I don’t know when a recession is coming, but when it does, history shows mortgage rates will likely fall. This would allow homebuyers who are now locking in higher rates to refinance at lower rates yet again.

Rents are rising too

Housing prices are much higher, but costs are rising for renters too. According to Apartment List, rent prices are up more than 16% nationally over the past 12 months.

Much like housing price growth, the growth in rents should slow, but there were many renters currently getting sticker shock after locking in much lower monthly bills during the pandemic.

Rent offers more flexibility than buying and doesn’t require ancillary costs like property taxes, maintenance, and upkeep. But your rent costs also rise over time while your monthly payment stays fixed when you buy a house. Owning a home is a hedge against higher rents.

Prices could still get crazier

It’s certainly possible rising mortgage rates and a nasty recession could force housing prices to fall, but it’s pretty rare for it to happen. The following chart shows the drawdowns in national housing prices going back to 1987:

In the past 35 years, national housing prices have only fallen twice. There was a recession in 1990 that saw housing prices fall a little more than 2%. Then there was the 26% crash that started in 2006 and didn’t bottom until 2012 in the last housing crash, but that’s it.

It's certainly possible household formation by the biggest demographic in this country (millennials) will continue to drive prices higher.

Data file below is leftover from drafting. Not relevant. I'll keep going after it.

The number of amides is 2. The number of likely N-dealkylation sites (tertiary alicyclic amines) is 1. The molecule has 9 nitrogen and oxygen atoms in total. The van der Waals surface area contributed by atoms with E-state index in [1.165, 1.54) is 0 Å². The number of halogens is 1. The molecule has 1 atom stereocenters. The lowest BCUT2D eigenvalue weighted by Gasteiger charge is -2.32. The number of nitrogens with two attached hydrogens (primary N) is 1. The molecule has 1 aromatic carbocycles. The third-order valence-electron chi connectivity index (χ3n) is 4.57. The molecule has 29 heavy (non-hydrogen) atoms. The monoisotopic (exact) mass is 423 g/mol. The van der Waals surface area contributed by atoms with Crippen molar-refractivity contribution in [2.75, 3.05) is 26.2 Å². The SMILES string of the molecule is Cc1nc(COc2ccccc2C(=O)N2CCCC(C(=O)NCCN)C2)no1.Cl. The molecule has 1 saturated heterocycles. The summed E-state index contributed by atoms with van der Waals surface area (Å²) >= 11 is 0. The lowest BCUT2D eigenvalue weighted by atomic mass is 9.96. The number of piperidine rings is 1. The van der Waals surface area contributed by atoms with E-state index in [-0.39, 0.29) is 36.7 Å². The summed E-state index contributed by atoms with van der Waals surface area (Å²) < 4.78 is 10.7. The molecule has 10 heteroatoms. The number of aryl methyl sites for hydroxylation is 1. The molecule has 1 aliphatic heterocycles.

Plus, I know it seems like housing prices are out of control here, but other developed nations have seen far greater home price growth. Since 1975, after accounting for inflation, real prices in Australia (+400%), Canada (+315%) and the United Kingdom (+290%) have far outpaced the U.S. (+120%).

It’s quite possible housing prices today will seem low by the end of the decade if demand continues to outstrip supply.

Housing doesn’t have to be an investment

A lot of people who work in the financial markets forget most people don’t look at their house as a financial asset like stocks and bonds.

A house is a place to live. It’s a place to make your own. It’s also a form of consumption more than an investment opportunity for most homeowners. You have to live somewhere, which means you either pay rent or make mortgage payments.

Trying to time the housing market like it’s the stock market can be a mistake because a home is the most emotional of all financial asset purchases. No one lives in their Apple shares. No one decorates or landscapes their U.S. Treasury bonds. Your school district or neighbors aren’t determined by the mutual funds in your 401(k) plan.

Buying a home is not for everyone, but if you want to buy a house and can afford to service the debt, then it probably still makes sense even if it might not offer the greatest returns from here.

A house can still pay psychic income—which is probably more important when it comes to your happiness.

Certain securities mentioned in the article may be currently held, have been held, or may be held in the future in the author’s personal portfolio or a portfolio managed by Ritholtz Wealth Management.